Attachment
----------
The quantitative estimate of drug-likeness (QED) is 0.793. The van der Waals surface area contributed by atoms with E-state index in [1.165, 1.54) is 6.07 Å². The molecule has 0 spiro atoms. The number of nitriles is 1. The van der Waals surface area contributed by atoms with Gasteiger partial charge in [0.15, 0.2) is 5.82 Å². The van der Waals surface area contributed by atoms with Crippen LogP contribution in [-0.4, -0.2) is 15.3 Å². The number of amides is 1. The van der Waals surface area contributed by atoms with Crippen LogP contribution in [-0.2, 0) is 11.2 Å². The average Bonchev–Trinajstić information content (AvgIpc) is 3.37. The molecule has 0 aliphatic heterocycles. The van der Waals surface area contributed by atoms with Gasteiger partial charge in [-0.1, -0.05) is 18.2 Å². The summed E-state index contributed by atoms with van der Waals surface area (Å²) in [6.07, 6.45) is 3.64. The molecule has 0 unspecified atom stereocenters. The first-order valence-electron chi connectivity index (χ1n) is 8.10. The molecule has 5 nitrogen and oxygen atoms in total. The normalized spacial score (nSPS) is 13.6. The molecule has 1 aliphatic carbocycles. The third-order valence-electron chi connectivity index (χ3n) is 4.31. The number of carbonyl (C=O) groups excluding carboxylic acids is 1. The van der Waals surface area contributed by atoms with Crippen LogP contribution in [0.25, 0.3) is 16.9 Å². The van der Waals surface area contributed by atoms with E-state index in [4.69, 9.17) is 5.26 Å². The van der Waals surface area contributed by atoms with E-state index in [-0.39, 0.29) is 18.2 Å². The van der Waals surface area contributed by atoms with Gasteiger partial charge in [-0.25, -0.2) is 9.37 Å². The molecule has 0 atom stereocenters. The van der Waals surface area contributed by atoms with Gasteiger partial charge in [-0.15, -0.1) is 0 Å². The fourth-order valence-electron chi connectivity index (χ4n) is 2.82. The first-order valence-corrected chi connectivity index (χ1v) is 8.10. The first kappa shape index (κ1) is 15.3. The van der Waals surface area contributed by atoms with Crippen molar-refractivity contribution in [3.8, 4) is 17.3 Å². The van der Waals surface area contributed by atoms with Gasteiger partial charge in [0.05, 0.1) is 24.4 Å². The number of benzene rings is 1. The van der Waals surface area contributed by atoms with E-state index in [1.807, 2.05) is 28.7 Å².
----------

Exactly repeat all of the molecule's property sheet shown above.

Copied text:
The quantitative estimate of drug-likeness (QED) is 0.793. The van der Waals surface area contributed by atoms with E-state index in [1.165, 1.54) is 6.07 Å². The molecule has 0 spiro atoms. The number of nitriles is 1. The van der Waals surface area contributed by atoms with Gasteiger partial charge in [0.15, 0.2) is 5.82 Å². The van der Waals surface area contributed by atoms with Crippen LogP contribution in [-0.4, -0.2) is 15.3 Å². The number of amides is 1. The van der Waals surface area contributed by atoms with Crippen LogP contribution in [-0.2, 0) is 11.2 Å². The average Bonchev–Trinajstić information content (AvgIpc) is 3.37. The molecule has 0 aliphatic heterocycles. The van der Waals surface area contributed by atoms with Gasteiger partial charge in [-0.1, -0.05) is 18.2 Å². The summed E-state index contributed by atoms with van der Waals surface area (Å²) in [6.07, 6.45) is 3.64. The molecule has 0 unspecified atom stereocenters. The first-order valence-electron chi connectivity index (χ1n) is 8.10. The molecule has 5 nitrogen and oxygen atoms in total. The normalized spacial score (nSPS) is 13.6. The molecule has 1 aliphatic carbocycles. The third-order valence-electron chi connectivity index (χ3n) is 4.31. The number of carbonyl (C=O) groups excluding carboxylic acids is 1. The van der Waals surface area contributed by atoms with Crippen LogP contribution in [0.25, 0.3) is 16.9 Å². The van der Waals surface area contributed by atoms with E-state index in [4.69, 9.17) is 5.26 Å². The van der Waals surface area contributed by atoms with E-state index in [-0.39, 0.29) is 18.2 Å². The van der Waals surface area contributed by atoms with Gasteiger partial charge in [-0.25, -0.2) is 9.37 Å². The molecule has 0 atom stereocenters. The van der Waals surface area contributed by atoms with Gasteiger partial charge in [-0.15, -0.1) is 0 Å². The fourth-order valence-electron chi connectivity index (χ4n) is 2.82. The first-order valence-corrected chi connectivity index (χ1v) is 8.10. The first kappa shape index (κ1) is 15.3. The van der Waals surface area contributed by atoms with Crippen molar-refractivity contribution in [3.8, 4) is 17.3 Å². The van der Waals surface area contributed by atoms with Gasteiger partial charge in [0.05, 0.1) is 24.4 Å². The number of benzene rings is 1. The van der Waals surface area contributed by atoms with E-state index in [1.807, 2.05) is 28.7 Å².